Ironically, it is the very self-doubt of these tzaddikim that pushes them to new levels of spiritual refinement and self-knowledge. It is the conflict and the tension between the perceived and the hidden that drives them on in pursuit of ultimate truth and self-perfection. They know that they will never reach absolute enlightenment — the "center of the circle" — but they never stop trying to bring illumination to the dark and empty places of this world.

The Festival of Sukkos culminates in the holiday of Shemini Atzeres, when synagogues transform from houses of quiet reverence to halls of joyous song and dance. The Chassidic tradition explains further why we celebrate this on this day by dancing in circles: this is our celebration of the "marriage" of the Jewish people and the Torah and, as we join together circling a common point of focus, we experience for a brief moment the light of absolute unity and absolute truth.

Rabbi Zev Leff expands on this idea, observing that as the righteous change positions and look toward the center, they "see" G0D from the perspective of those around them.

Simultaneously, they will be able to appreciate that the different styles and approaches of others were not only correct but filled the gaps in their own service. As we dance, we look forward with joy the End of Days when the Divine will is completely revealed and every man, woman, and child witnesses the fulfillment of the prophecy, "They will no longer have to teach — each man his fellow, each man his brother… for all of them will know Me" (Jeremiah 31:33-34).


But those words of Jeremiah are for days yet to come, and attaining that future depends upon navigating an ever-shifting course between the familiar and the unknown, the expected and the mysterious. The rhythm of our lives can lull us into a sense of complacency and false comfort if its beats are too regular, or can confound us into paralysis if its cadence defies logic and predictability.

As a template for the challenge that defines our existence, G0D created three types of creatures: malachim, animals, and human beings.

A malach is a being of pure spirituality (translated imprecisely as angel), residing in such proximity to the unfiltered divine radiance of the Almighty that there is no room for individual ego or individual desire.

The spiritual "music" that a malach hears is so structured, so complete, so insistently harmonious that a malach has no free will; it can do nothing other than conform to the will of its Creator.

On the other extreme are animals, which are so distant from G0D that they can do nothing other than follow the physical urgings of instinct and nature. The "music" they hear is completely unstructured, rendering them effectively deaf to any higher calling.

In the middle there is Man, a creature uniquely suspended between the heavens and the earth, possessing a spiritual soul encased in a physical body, pulled heavenward by the promptings of his divine nature and weighed down by the animalistic impulses of his material environment, locked in an eternal struggle wherein each of his inclinations vies for supremacy over the other.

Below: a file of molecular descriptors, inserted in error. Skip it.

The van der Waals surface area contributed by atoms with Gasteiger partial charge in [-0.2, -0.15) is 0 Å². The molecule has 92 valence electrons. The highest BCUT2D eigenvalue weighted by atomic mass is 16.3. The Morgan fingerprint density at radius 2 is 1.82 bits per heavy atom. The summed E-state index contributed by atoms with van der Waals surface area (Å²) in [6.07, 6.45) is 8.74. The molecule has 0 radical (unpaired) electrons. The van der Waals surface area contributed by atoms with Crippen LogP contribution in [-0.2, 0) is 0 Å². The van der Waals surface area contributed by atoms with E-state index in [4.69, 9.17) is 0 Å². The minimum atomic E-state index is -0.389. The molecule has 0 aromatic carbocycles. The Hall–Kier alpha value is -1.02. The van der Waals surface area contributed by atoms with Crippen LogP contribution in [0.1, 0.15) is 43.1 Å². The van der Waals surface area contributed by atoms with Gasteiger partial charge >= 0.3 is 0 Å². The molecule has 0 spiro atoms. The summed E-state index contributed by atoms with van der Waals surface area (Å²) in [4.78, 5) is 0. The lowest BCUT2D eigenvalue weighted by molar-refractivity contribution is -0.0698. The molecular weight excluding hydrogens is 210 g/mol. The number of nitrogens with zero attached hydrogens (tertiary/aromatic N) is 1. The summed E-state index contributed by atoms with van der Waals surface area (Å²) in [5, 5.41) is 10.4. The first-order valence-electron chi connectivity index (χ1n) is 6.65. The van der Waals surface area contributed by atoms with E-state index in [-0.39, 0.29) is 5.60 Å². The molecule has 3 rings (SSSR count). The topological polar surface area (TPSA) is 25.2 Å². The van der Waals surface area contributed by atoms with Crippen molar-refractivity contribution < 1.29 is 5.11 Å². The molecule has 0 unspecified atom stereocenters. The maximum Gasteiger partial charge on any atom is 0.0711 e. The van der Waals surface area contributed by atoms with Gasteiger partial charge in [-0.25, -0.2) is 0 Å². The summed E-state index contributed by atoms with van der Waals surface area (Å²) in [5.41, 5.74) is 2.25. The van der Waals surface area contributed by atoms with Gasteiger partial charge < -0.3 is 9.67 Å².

We perceive just enough to know the truth, and just enough is hidden from us so that we can deny the truth. The music we hear has an inescapable rhythm, but with gaps and spaces that require our participation if we want to fully appreciate its harmonies.

If we disengage, our animal nature takes over, shutting us off from the Divine. If we rise to the occasion, we reach a level higher than any malach, for we have reached it on our own through the self-determination of free will.

As the Jewish people were bringing the Ark of the Covenant into Jerusalem for the first time, King David danced with such abandon that his wife Michal chastised him for an unseemly display of joy. But David was not rebuffed.

After a lifetime checkered by dark episodes and painful uncertainty, David was on the threshold of fulfilling his purpose as King of Israel. His whole life had been a "dance" in response to trials and tribulations. After all those challenges had led him to this consummation, what else could he do but dance for joy?

King David's message should guide us through the Festival season and onward with each and every day. In moments of cacophony and seeming chaos, listen for the rhythm of Creation, hold fast onto the order that defines a life of Torah study and observance, and take joy in the opportunity to rise above the noise and confusion using the unique talents and opportunities that the Creator has given you.

Dance with joy, and joy will make you dance.

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JWR contributor Rabbi Yonason Goldson teaches at Block Yeshiva High School in St. Louis. He is the author of books on Judais philosophical themes.